Be ready for your (admittedly expensive) little bundle of joy.
Two little lines on a pregnancy test can change your whole perspective on life, triggering a mix of excitement and anxiety as it forces you to rethink your priorities and goals for the future. Welcoming a new baby not only has emotional implications, but also financial ones. Painting the nursery and picking out onesies may be more fun than thinking about life insurance or estate planning, but these financial tasks can offer peace of mind and create greater stability for growing families.
Here's a look at ways to prepare financially for a little bundle of joy.
Before Baby Arrives
Get life insurance: Many people start thinking about life insurance when they get married or start a family, because a death could leave behind a grieving spouse and children who need financial support. According to Bob Gavlak, a financial advisor with Strategic Wealth Partners in Independence, Ohio, most new parents should get a basic term life insurance policy rather than a more complicated and expensive permanent life policy. And while many think about insuring the breadwinner of the house, even stay-at-home parents need life insurance to cover childcare costs in case the unthinkable happens. "There's going to be care expenses if something happens to either spouse and there might still be debts that need to be paid off," Gavlak says.
Check on parental leave policies and health coverage: Check with your employer to find out how much paid or unpaid parental leave you have available and make sure you're getting the minimum time you're entitled to under the Family and Medical Leave Act. Also find out if prenatal and delivery expenses are covered by your health insurance plan and what costs you may be expected to cover out of pocket. "When you have a kid, even if you have good health insurance coverage through your employer, it can still cost five to ten thousand dollars or more depending on the type of delivery and amount of time you're in the hospital," Gavlak says.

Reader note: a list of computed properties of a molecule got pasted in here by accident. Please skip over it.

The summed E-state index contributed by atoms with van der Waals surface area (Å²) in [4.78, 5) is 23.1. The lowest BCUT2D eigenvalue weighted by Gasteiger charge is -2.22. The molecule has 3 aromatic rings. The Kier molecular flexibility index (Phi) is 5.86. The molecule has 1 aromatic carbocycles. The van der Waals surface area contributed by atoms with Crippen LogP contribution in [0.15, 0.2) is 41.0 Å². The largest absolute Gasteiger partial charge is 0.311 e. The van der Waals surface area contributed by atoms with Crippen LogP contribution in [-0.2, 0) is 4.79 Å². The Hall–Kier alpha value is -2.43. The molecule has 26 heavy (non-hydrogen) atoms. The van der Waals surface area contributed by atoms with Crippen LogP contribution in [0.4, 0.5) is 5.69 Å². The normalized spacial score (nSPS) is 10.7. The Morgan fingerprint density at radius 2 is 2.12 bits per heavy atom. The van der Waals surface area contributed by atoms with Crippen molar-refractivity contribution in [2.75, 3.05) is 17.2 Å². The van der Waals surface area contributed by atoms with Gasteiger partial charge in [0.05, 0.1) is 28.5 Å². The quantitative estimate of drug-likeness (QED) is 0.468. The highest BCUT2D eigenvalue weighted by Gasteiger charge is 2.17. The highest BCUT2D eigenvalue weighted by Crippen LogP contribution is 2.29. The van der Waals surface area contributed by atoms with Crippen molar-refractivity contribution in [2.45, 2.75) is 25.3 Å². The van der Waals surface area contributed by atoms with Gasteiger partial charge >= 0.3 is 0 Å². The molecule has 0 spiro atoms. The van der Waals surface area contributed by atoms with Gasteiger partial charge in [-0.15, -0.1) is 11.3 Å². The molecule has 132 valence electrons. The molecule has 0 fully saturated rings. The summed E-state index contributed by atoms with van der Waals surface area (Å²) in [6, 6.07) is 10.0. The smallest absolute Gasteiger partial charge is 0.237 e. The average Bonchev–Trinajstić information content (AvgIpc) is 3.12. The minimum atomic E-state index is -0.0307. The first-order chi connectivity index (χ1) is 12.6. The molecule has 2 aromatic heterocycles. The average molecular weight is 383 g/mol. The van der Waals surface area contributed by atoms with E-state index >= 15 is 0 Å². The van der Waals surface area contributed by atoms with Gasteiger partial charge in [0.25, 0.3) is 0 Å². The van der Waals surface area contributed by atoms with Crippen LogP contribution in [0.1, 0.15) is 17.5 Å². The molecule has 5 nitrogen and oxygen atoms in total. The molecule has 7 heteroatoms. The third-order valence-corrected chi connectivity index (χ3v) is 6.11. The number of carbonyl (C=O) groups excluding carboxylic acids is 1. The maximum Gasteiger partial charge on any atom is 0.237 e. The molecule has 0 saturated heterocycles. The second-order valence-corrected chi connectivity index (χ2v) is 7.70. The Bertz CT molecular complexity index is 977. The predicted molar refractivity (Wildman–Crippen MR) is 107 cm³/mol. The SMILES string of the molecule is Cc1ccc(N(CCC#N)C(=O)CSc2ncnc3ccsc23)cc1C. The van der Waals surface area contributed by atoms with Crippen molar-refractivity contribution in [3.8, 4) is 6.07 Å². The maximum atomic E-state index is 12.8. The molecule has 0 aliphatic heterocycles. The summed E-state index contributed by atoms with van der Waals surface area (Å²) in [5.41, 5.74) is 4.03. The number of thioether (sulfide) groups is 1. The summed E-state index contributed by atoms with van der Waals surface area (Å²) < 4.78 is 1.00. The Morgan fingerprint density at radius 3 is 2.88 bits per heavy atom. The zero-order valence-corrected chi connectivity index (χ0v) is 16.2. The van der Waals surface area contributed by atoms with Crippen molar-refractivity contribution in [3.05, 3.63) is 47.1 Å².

Start or add to an emergency fund: Hopefully you already have an emergency fund to cover financial curveballs like medical bills or a layoff. If you don't, now's the time to start one. Kids can bring many unexpected expenses, as Gavlak points out. "Have an emergency fund in place for all the extra food you have to buy and the doctor visits," he says. "You don't want to be living paycheck to paycheck."
Start a 529 college savings plan: If you hope to send off your child to college someday, then a 529 college savings plan could offer tax-advantaged savings for tuition and other educational costs. Other relatives can contribute to a child’s 529 account and help it grow, but the account should be set up in the parents' names so that it won't impact the child's financial aid eligibility. While Gavlak says setting up a 529 account for a child is a smart idea, he urges parents to make sure they're also saving for retirement. "You can take a loan out for school but can’t get a loan to cover your retirement," he says.
Set up estate planning documents: Wills and estate documents aren't just for people nearing the end of their natural lives. The unexpected can happen to young, healthy people too, so it's best to get your wishes in writing. "If there are specific things you want to have happen with your children, get those set up," Gavlak says. If you have special needs children whom you may need to provide for beyond the age of 18, talk to an estate lawyer about creating a special needs trust.
Recheck your budget on a monthly basis: As your baby grows, your expenses will evolve too, so review your spending on a monthly basis to see where you can tweak the budget. "Expenses come up and expenses you thought you had to have, you may end up not needing," Gavlak says. "Make sure you're staying on a good solid budget, which is something to always revisit."
Orginally written by Susan Johnston for Credit Sesame.
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